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Controversial Russia-Azerbaijan Gas Deal Raises Questions For EU

Azerbaijan has begun importing gas from Russia under an agreement that should enable Baku to meet its own domestic demand, but raises serious questions about its recent agreement to boost exports to Europe.

State gas producer and exporter in Russia Gazprom announced on November 18 It started supplying gas to Azerbaijan’s state gas company SOCAR on November 15 and will supply up to 1 billion cubic meters until March 2023.

Neither the Azerbaijani Energy Ministry nor SOCAR responded to questions from Eurasianet seeking confirmation of the agreement, the details of which remain unclear.

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in statement The Azerbaijan News Agency quoted “SOCAR” as having cooperated with “Gazprom” for a long time, and that the two companies “are trying to improve their infrastructure by organizing the mutual exchange of gas flows.”

The deal was signed just before the peak demand period in the middle of winter, during which Azerbaijan will seek to maintain supplies to its domestic gas customers while fulfilling its export commitments to Georgia and Turkey, as well as its recently expanded trade with Europe.

Exports to Europe through the Southern Gas Corridor were to reach 10 billion cubic meters this year, but under a new level. Memorandum of Understanding with the European Union signed in JulyBaku agreed to increase exports to 12 billion cubic meters.

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That increase was intended to help Brussels offset the loss of Russian gas supplies, which Moscow cut off in retaliation for EU sanctions imposed in the wake of Russia’s invasion of Ukraine.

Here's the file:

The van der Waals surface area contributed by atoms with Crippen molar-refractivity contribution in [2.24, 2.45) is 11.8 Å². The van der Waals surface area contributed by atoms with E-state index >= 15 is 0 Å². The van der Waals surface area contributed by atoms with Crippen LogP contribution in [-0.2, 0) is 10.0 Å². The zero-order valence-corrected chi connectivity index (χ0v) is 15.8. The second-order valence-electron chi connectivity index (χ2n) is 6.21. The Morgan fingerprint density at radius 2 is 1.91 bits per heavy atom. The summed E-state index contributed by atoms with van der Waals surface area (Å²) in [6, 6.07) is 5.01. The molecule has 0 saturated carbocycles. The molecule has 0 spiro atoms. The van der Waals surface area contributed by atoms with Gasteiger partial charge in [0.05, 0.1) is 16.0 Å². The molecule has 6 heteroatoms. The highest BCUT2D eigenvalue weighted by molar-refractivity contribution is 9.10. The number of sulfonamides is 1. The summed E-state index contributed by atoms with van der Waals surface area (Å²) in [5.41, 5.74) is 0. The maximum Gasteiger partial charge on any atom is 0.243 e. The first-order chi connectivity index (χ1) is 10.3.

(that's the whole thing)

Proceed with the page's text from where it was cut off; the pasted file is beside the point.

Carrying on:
While the deal was heavily touted in both Brussels and Baku, it was not made clear exactly where the extra gas would come from.

Compliance problems surfaced as early as September, when Azerbaijani Energy Minister Parviz Shahbazov announce That Azerbaijan will export only 11.5 billion cubic meters to Europe this year, without any hint as to why the export target will shrink.

Even where this modest additional volume will come from remains unclear.

A source close to the consortium that owns the giant Azerbaijani Shah Deniz gas field, which currently supplies all of Azerbaijan’s gas exports, confirmed to Eurasianet that no new export contracts have been concluded and that the field is currently contracted only to supply 10 billion cubic meters. Pre-approved.

Now, the news that Azerbaijan will import gas from Russia this winter indicates that Baku intends to use Russian gas to supply its domestic market in order to free up the gas and enable it to fulfill its obligations to Brussels.

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Sanctions imposed by the European Union against Russia do not apply to Azerbaijan, which remains free to import as much Russian gas as it wants.

But the new deal runs counter to the political intent of the July agreement, which was specifically agreed to increase the volumes of Azerbaijani gas flowing to Europe to help the EU reduce its dependence on Russian gas.